—Commentary and Notes by Nathaniel M. Campbell and Beverly Lomer.


Further Resources for O quam mirabilis est
  • Hildegard of Bingen, Symphonia, ed. Barbara Newman (Cornell Univ. Press, 1988 / 1998), pp. 100 and 269.
  • Pfau, Marianne Richert. “Music and Text in Hildegard’s Antiphons.” (In Hildegard of Bingen, Symphonia, ed. Newman), pp. 80-6.
  • For a discography of this piece, see the comprehensive list by Pierre-F. Roberge: Hildegard von Bingen (1098-1179) - A discography

Footnotes

[1] Trans. by Nathaniel Campbell, from the Latin text of the Liber Divinorum Operum, ed. A. Derolez and P. Dronke, in CCCM 92 (Turnhout: Brepols, 1996), pp. 45-6. 

O virtus Sapientie

Antiphon for Divine Wisdom (R 466rb) by Hildegard of Bingen Back to Table of Contents
O virtus Sapientie,
que circuiens circuisti,
comprehendendo omnia
in una via que habet vitam,
tres alas habens,
quarum una in altum volat
et altera de terra sudat
et tercia undique volat.
Laus tibi sit, sicut te decet, O Sapientia.
O Wisdom’s energy!
Whirling, you encircle
and everything embrace
in the single way of life.
Three wings you have:
one soars above into the heights,
one from the earth exudes,
and all about now flies the third.
Praise be to you, as is your due, O Wisdom.
Latin collated from the transcription of Beverly Lomer and the edition of Barbara Newman; translation by Nathaniel M. Campbell.

Bingen: O Virtus Sapientiae by Sequentia on Grooveshark





Commentary

The figure of Sapientia (Divine Wisdom), personified at several points in some of the Old Testament’s more poetical books (e.g. Proverbs 8-9, Ecclesiasticus/Sirach 24, and Wisdom of Solomon 7-8), is one of Hildegard’s most constant visionary companions. Like Caritas (Divine Love), who appears in similar ways in others of Hildegard’s visions, she represents “the ultimate mystery of creation, the bond between Creator and creature” (Newman, Sister of Wisdom, p. 44). Hildegard’s thought often works within the platonizing mirror of emanation and return, the cycle at the center of which is the Incarnation. That cyclical process is, for Hildegard, the place in which the feminine side of God is most clearly revealed. The hallmark of both her theology and her poetic style is that the feminine is the place where God stoops to human weakness and human weakness can, in turn, reach out to touch the face of God.
Scivias III.5: The Zeal or Jealousy
of God. Rupertsberg MS, fol. 153r.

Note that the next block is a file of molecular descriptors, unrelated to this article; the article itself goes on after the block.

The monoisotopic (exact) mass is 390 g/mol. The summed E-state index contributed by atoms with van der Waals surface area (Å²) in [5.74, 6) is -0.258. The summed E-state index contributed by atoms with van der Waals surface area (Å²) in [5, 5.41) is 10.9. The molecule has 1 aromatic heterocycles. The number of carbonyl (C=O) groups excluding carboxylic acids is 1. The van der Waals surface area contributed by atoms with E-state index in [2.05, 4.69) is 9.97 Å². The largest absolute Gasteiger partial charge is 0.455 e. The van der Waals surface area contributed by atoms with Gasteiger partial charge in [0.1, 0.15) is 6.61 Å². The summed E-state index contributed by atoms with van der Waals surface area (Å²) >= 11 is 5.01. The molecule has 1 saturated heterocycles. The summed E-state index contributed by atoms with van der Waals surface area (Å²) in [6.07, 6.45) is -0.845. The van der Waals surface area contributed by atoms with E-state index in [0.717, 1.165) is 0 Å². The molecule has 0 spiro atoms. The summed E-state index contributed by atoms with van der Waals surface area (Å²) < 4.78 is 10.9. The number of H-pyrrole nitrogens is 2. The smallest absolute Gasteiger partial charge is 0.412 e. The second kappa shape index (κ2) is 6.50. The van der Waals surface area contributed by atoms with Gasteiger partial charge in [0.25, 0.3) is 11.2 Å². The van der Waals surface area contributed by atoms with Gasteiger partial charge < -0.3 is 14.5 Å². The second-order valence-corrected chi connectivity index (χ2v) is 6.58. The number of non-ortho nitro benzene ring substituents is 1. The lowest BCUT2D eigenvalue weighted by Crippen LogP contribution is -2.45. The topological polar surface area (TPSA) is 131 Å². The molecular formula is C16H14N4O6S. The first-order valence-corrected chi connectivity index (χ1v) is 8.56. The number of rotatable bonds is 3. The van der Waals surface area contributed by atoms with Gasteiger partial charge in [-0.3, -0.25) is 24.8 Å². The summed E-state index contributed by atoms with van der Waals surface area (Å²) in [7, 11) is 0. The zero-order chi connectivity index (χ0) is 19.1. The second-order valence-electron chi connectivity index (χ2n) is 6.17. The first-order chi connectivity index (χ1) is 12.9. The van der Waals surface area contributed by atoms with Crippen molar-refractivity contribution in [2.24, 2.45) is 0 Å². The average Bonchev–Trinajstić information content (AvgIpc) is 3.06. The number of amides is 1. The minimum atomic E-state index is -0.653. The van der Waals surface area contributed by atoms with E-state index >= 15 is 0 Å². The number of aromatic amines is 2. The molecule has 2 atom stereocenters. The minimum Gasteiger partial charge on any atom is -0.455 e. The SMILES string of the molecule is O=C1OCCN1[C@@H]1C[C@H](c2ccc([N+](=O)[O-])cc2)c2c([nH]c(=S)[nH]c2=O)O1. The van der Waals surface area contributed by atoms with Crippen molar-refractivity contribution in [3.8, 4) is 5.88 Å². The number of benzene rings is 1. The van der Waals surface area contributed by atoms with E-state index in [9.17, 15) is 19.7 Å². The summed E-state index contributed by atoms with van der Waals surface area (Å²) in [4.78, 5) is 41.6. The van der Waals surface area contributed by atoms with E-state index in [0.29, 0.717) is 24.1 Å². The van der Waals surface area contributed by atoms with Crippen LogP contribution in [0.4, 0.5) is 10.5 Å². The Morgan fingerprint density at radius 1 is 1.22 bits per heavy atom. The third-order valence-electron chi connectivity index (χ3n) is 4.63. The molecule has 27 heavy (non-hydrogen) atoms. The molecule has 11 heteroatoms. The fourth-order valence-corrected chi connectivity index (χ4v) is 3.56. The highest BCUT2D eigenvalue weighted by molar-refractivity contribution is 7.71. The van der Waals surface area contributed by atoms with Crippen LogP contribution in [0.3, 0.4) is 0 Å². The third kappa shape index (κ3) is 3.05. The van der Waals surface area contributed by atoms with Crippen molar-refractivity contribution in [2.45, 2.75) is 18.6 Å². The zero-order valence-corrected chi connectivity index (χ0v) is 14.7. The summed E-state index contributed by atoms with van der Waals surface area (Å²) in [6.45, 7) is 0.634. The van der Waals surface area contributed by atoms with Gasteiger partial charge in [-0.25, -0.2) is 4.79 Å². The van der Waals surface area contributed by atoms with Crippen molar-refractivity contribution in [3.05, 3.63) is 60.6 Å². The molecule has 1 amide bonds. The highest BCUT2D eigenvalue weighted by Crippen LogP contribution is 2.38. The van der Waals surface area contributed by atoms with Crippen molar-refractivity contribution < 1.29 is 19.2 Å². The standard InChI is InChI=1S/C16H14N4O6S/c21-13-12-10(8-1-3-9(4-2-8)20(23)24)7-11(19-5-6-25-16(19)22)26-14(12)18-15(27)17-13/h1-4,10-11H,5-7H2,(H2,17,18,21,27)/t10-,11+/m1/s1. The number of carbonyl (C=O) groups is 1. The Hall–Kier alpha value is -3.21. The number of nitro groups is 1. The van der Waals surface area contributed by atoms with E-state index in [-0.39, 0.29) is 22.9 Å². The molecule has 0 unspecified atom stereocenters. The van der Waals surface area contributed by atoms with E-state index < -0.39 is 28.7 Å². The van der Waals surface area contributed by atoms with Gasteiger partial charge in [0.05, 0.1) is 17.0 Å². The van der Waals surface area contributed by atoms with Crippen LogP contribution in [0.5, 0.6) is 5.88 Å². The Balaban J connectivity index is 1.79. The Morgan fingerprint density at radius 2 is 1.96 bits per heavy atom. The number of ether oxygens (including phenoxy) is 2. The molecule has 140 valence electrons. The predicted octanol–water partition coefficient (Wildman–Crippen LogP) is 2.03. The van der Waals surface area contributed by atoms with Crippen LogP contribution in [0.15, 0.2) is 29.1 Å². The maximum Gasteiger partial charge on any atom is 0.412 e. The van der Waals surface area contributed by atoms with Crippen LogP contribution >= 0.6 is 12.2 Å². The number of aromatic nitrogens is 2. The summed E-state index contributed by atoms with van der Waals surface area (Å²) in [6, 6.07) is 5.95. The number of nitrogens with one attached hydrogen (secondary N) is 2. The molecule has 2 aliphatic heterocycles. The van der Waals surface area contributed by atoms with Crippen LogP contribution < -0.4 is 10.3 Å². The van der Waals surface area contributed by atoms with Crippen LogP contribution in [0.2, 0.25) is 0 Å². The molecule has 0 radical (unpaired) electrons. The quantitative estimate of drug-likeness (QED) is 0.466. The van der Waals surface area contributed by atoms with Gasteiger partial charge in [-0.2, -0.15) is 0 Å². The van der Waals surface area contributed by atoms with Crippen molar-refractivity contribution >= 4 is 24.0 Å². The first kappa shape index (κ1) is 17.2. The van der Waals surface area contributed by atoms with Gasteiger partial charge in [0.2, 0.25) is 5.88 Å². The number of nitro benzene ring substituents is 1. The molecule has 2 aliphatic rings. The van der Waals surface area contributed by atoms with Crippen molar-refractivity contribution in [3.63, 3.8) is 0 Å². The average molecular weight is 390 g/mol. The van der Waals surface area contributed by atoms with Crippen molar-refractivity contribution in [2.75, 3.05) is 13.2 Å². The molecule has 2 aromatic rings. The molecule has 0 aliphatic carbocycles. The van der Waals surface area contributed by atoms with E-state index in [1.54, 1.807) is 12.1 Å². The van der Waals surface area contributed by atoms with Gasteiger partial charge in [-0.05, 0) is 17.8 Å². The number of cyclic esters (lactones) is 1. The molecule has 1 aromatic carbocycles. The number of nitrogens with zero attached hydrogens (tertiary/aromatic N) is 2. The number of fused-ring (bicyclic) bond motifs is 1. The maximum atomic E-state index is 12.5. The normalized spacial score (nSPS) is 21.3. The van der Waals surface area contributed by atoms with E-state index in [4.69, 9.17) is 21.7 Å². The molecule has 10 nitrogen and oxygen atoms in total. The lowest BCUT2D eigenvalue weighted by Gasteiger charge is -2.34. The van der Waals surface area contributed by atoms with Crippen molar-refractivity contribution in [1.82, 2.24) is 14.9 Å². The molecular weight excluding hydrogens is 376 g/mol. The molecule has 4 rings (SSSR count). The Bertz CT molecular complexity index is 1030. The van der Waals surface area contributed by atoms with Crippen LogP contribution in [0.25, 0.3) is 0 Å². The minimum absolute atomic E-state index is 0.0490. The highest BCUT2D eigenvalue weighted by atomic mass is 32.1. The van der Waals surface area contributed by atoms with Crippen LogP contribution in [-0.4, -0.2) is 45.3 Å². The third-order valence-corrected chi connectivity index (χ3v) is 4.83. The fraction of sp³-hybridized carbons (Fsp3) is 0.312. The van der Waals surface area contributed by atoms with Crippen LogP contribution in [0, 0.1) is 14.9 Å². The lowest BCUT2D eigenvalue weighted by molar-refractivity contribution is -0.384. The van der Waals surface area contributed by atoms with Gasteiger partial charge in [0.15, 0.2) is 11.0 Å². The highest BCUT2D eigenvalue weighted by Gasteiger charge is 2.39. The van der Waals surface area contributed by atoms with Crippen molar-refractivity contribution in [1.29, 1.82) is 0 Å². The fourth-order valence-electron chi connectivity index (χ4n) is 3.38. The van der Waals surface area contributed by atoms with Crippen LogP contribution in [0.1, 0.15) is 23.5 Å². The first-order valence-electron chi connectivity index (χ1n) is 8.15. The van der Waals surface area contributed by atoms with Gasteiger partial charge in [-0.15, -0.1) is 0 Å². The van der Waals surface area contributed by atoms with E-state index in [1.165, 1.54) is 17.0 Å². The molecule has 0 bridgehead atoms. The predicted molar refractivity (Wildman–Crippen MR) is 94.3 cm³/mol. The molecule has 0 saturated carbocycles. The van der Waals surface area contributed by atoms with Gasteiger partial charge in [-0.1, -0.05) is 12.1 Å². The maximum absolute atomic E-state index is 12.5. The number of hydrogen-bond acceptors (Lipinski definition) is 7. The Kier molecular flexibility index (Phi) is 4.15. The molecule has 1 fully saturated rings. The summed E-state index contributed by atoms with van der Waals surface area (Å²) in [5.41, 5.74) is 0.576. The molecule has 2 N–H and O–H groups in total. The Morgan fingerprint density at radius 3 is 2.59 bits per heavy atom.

The triple-winged figure in this piece is often thought to recall an image that appears in the third part of the Rupertsberg Scivias manuscript, though in the context of that vision, the grotesque, “terrible” face affixed to the Edifice of Salvation signifies the Zeal or Jealousy of God, each wing representing the Holy Trinity’s “ineffable power”, beating like mighty wings against the Devil (Scivias III.5.14-15). The antiphon above is a much lighter image, full of wonder not terrifying, but elevating and edifying. It recalls the six-winged Seraph of Isaiah 6, together with the omnipresent Wisdom as the agent of creation in Ecclesiasticus/Sirach 24; as well as the two great wings of Caritas in the opening vision of the Liber Divinorum Operum, representing love of God and love of neighbor.

Fundamentally, however, it is the Trinitarian imagery that comes to the fore: the one wing soaring in the heavens like the Father, the second upon the earth like the Incarnate Son, the third sweeping everywhere, the vital force of the Holy Spirit. Furthermore, the “exuding” of the second wing from the earth grounds the Incarnation within a fertile, organic image: the verb sudat literally means “sweats”, but for Hildegard, it “has the associations not of the sweat of effort but of the distillation of a perfume, a heavenly quality, out of anything that is fertile or beautiful on earth” (Dronke, Poetic Individuality, p. 157). It thus latently evokes one of Hildegard’s favorite and expansive symbols of God’s fertile, creative goodness: viriditas, “viridity”, the overflowing, vibrant, fresh greenness of health and life. This Sapientia “creates the cosmos by existing within it, (...) an ambience enfolding it and quickening it from within” (Newman, Sister of Wisdom, pp. 64-5).